Possible Solutions to Pickleball Noise

The popularity of pickleball isn’t going away anytime soon nor should it. Still, players don’t want the neighbors showing up with torches and pitchforks. Here are some solutions to pickleball noise.

1. Quieter Paddles

One solution is quieter pickleball paddles. The Sun City Grand Pickleball Courts in Surprise, AZ, tested several different pickleball paddles and came up with a list of approved paddles. They contacted an independent company to measure the noise level in decibels and then ranked the paddles. Pickleball Portal has a list of the quietest pickleball paddles here.

Mind you, a pickleball paddle shouldn’t be chosen solely for its ability to mute noise. Find one that fits your playing style. Make sure it’s the right weight and that it’s one you can grip easily. Then when you find a paddle that meets those requirements, cross-reference it with the list of quiet paddles. Some excellent ones that Pickleball Empire recommends include:

  • The Patriot Pickleball Sniper Paddle – With its polypropylene core, this is a much quieter paddle that’s lightweight and yet generates a lot of power.
  • Graphite Onix Z5 Paddle – This paddle has carbon fiber materials and a comfortable grip. It’s a durable paddle, although its finish wears out pretty quickly.
  • Onix Evok Pro Paddle – With its polypropylene core and composite face, you’ll be able to spin and play for speed. This paddle enables you to make precise shots.

2. Quieter Balls

Pickleballs made of foam are another solution to pickleball noise. While they can’t be played in an actual game, you can use them for practice and warmup. The Gamma Revolution Warm Up balls have a great bounce and are good for beginners and for warming up.

Also, use indoor pickleballs in every game. While outdoor pickleballs are less susceptible to wind, indoor pickleballs are lighter and softer and will be less annoying to nearby neighbors.

3. Sound Muting Fencing

You can also install soundproofing material around an entire pickleball court to cut pickleball noise. Acoustifence reduces pickleball noise by 50%. It’s an elastic acoustical material filled with heavy minerals. It reflects the noise so it doesn’t travel past the barrier. The material vibrates from the sound, transforming the noise into trace bits of heat. Acoustifencing is a practical solution when a community is first building a pickleball court. It may be cost-prohibitive, however, in other areas.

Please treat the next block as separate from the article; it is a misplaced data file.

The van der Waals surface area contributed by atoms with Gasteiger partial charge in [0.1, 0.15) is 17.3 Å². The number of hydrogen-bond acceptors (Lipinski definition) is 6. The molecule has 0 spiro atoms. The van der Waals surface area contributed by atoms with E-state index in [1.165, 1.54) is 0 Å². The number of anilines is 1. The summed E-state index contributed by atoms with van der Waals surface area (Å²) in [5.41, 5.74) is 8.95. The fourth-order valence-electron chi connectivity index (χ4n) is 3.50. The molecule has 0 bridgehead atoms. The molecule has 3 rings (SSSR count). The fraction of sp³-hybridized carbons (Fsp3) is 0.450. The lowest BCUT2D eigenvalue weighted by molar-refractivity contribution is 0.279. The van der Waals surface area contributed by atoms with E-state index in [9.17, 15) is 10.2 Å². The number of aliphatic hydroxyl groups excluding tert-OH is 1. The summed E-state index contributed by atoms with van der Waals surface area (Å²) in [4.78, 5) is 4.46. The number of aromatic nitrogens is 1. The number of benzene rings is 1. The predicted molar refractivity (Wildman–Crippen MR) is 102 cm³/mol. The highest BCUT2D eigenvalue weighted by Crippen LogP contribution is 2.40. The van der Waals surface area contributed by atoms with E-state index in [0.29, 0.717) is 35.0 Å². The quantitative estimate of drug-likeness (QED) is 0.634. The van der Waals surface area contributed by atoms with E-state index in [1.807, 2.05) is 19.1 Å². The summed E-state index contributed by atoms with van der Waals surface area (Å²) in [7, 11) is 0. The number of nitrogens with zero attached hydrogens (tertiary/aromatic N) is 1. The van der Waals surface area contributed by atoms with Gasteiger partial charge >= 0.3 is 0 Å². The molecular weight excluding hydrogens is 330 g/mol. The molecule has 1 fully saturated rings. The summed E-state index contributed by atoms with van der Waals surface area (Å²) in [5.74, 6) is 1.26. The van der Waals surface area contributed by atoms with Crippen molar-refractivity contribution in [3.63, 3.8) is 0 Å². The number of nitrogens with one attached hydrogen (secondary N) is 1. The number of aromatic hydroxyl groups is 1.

How You Can Reduce Pickleball Noise

It shouldn’t be long before pickleball enthusiasts and equipment manufacturers find a way to make ultra-quiet pickleball paddles and pickleballs. In the meantime, do your part by purchasing a quieter paddle and using indoor pickleballs for regular games and foam balls for practice. Looking for more information? Check out Pickleball Portal for helpful guides and reviews for this great game.

Photo of author

About Dan Langston

With experience in the ecotourism industry and time well spent as a fly fishing guide in the remote absaroka mountain range for 6 years, Dan brings a unique perspective on customer service to the digital world. As the operator, Dan is now committed to revitalizing Pickleball Portal and plans to build a support system for content creators and provide helpful information for the pickleball community. dan@pickleballportal.com

Leave a Comment